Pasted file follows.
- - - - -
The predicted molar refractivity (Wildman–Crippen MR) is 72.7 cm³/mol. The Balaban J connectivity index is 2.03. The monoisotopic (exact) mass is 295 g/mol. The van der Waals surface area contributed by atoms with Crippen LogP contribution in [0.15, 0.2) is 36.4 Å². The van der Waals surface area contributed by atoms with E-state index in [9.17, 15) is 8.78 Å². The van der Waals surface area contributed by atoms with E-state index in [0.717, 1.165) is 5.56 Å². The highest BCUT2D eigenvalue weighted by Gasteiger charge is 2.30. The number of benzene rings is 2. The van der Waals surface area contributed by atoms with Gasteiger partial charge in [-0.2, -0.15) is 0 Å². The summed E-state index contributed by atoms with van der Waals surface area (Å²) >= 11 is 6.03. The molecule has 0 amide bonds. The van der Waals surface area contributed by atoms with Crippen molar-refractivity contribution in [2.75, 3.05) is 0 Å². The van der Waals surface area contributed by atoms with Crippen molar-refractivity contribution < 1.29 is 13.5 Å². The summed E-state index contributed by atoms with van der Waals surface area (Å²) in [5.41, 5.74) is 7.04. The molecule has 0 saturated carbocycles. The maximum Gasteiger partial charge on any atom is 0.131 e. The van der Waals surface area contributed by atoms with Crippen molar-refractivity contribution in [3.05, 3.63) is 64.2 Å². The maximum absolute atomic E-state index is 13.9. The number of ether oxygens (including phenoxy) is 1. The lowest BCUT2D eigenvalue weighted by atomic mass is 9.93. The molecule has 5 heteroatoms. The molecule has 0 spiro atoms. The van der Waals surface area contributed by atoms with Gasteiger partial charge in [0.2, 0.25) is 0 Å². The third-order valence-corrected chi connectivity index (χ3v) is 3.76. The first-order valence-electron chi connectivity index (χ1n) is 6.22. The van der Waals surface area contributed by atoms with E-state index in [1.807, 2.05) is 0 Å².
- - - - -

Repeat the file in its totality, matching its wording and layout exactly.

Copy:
The predicted molar refractivity (Wildman–Crippen MR) is 72.7 cm³/mol. The Balaban J connectivity index is 2.03. The monoisotopic (exact) mass is 295 g/mol. The van der Waals surface area contributed by atoms with Crippen LogP contribution in [0.15, 0.2) is 36.4 Å². The van der Waals surface area contributed by atoms with E-state index in [9.17, 15) is 8.78 Å². The van der Waals surface area contributed by atoms with E-state index in [0.717, 1.165) is 5.56 Å². The highest BCUT2D eigenvalue weighted by Gasteiger charge is 2.30. The number of benzene rings is 2. The van der Waals surface area contributed by atoms with Gasteiger partial charge in [-0.2, -0.15) is 0 Å². The summed E-state index contributed by atoms with van der Waals surface area (Å²) >= 11 is 6.03. The molecule has 0 amide bonds. The van der Waals surface area contributed by atoms with Crippen molar-refractivity contribution in [2.75, 3.05) is 0 Å². The van der Waals surface area contributed by atoms with Crippen molar-refractivity contribution < 1.29 is 13.5 Å². The summed E-state index contributed by atoms with van der Waals surface area (Å²) in [5.41, 5.74) is 7.04. The molecule has 0 saturated carbocycles. The maximum Gasteiger partial charge on any atom is 0.131 e. The van der Waals surface area contributed by atoms with Crippen molar-refractivity contribution in [3.05, 3.63) is 64.2 Å². The maximum absolute atomic E-state index is 13.9. The number of ether oxygens (including phenoxy) is 1. The lowest BCUT2D eigenvalue weighted by atomic mass is 9.93. The molecule has 5 heteroatoms. The molecule has 0 spiro atoms. The van der Waals surface area contributed by atoms with Gasteiger partial charge in [0.2, 0.25) is 0 Å². The third-order valence-corrected chi connectivity index (χ3v) is 3.76. The first-order valence-electron chi connectivity index (χ1n) is 6.22. The van der Waals surface area contributed by atoms with E-state index in [1.807, 2.05) is 0 Å².